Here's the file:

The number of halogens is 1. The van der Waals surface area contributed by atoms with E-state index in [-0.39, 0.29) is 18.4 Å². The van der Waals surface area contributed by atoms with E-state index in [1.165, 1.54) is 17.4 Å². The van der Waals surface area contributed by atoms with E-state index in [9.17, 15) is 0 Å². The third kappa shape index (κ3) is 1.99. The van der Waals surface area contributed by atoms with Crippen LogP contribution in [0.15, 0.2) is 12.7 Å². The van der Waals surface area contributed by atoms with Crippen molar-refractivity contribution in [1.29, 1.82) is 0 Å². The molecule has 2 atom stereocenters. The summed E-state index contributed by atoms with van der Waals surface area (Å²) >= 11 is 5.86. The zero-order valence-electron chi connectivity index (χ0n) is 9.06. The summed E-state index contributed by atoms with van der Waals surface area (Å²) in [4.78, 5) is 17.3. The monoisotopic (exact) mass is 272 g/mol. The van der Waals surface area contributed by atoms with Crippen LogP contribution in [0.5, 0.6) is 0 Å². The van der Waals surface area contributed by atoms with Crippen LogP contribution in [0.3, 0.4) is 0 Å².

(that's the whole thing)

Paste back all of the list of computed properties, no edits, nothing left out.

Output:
The number of halogens is 1. The van der Waals surface area contributed by atoms with E-state index in [-0.39, 0.29) is 18.4 Å². The van der Waals surface area contributed by atoms with E-state index in [1.165, 1.54) is 17.4 Å². The van der Waals surface area contributed by atoms with E-state index in [9.17, 15) is 0 Å². The third kappa shape index (κ3) is 1.99. The van der Waals surface area contributed by atoms with Crippen LogP contribution in [0.15, 0.2) is 12.7 Å². The van der Waals surface area contributed by atoms with Crippen molar-refractivity contribution in [1.29, 1.82) is 0 Å². The molecule has 2 atom stereocenters. The summed E-state index contributed by atoms with van der Waals surface area (Å²) >= 11 is 5.86. The zero-order valence-electron chi connectivity index (χ0n) is 9.06. The summed E-state index contributed by atoms with van der Waals surface area (Å²) in [4.78, 5) is 17.3. The monoisotopic (exact) mass is 272 g/mol. The van der Waals surface area contributed by atoms with Crippen LogP contribution in [0.5, 0.6) is 0 Å². The van der Waals surface area contributed by atoms with Crippen LogP contribution in [0.3, 0.4) is 0 Å².